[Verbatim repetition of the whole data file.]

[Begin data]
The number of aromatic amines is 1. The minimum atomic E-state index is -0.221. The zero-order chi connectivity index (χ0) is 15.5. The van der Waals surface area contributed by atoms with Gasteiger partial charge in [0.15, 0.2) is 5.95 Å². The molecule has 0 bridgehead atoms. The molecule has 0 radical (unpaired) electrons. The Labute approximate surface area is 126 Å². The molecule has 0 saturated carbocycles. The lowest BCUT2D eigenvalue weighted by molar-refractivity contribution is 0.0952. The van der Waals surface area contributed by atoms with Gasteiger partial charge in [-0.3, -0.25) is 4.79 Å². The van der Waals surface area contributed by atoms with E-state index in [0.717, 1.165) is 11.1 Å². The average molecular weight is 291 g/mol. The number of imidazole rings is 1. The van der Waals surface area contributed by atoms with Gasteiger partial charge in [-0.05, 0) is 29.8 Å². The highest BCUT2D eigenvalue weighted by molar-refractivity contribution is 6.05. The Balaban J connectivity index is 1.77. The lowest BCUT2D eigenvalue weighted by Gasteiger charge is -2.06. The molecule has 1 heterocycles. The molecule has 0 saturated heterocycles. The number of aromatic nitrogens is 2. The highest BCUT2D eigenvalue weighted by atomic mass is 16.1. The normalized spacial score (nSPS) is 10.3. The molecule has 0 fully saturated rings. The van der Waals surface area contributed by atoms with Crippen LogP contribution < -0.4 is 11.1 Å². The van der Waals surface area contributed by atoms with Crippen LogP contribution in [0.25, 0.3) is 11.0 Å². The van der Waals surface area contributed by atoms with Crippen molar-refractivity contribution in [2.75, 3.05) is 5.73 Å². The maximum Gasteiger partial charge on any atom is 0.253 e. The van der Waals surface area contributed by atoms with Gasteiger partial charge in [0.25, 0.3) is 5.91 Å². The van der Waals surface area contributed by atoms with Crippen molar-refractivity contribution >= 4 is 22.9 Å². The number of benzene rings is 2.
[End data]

The number of aromatic amines is 1. The minimum atomic E-state index is -0.221. The zero-order chi connectivity index (χ0) is 15.5. The van der Waals surface area contributed by atoms with Gasteiger partial charge in [0.15, 0.2) is 5.95 Å². The molecule has 0 bridgehead atoms. The molecule has 0 radical (unpaired) electrons. The Labute approximate surface area is 126 Å². The molecule has 0 saturated carbocycles. The lowest BCUT2D eigenvalue weighted by molar-refractivity contribution is 0.0952. The van der Waals surface area contributed by atoms with Gasteiger partial charge in [-0.3, -0.25) is 4.79 Å². The van der Waals surface area contributed by atoms with E-state index in [0.717, 1.165) is 11.1 Å². The average molecular weight is 291 g/mol. The number of imidazole rings is 1. The van der Waals surface area contributed by atoms with Gasteiger partial charge in [-0.05, 0) is 29.8 Å². The highest BCUT2D eigenvalue weighted by molar-refractivity contribution is 6.05. The Balaban J connectivity index is 1.77. The lowest BCUT2D eigenvalue weighted by Gasteiger charge is -2.06. The molecule has 1 heterocycles. The molecule has 0 saturated heterocycles. The number of aromatic nitrogens is 2. The highest BCUT2D eigenvalue weighted by atomic mass is 16.1. The normalized spacial score (nSPS) is 10.3. The molecule has 0 fully saturated rings. The van der Waals surface area contributed by atoms with Crippen LogP contribution < -0.4 is 11.1 Å². The van der Waals surface area contributed by atoms with Crippen LogP contribution in [0.25, 0.3) is 11.0 Å². The van der Waals surface area contributed by atoms with Crippen molar-refractivity contribution in [2.75, 3.05) is 5.73 Å². The maximum Gasteiger partial charge on any atom is 0.253 e. The van der Waals surface area contributed by atoms with Gasteiger partial charge in [0.25, 0.3) is 5.91 Å². The van der Waals surface area contributed by atoms with Crippen molar-refractivity contribution >= 4 is 22.9 Å². The number of benzene rings is 2.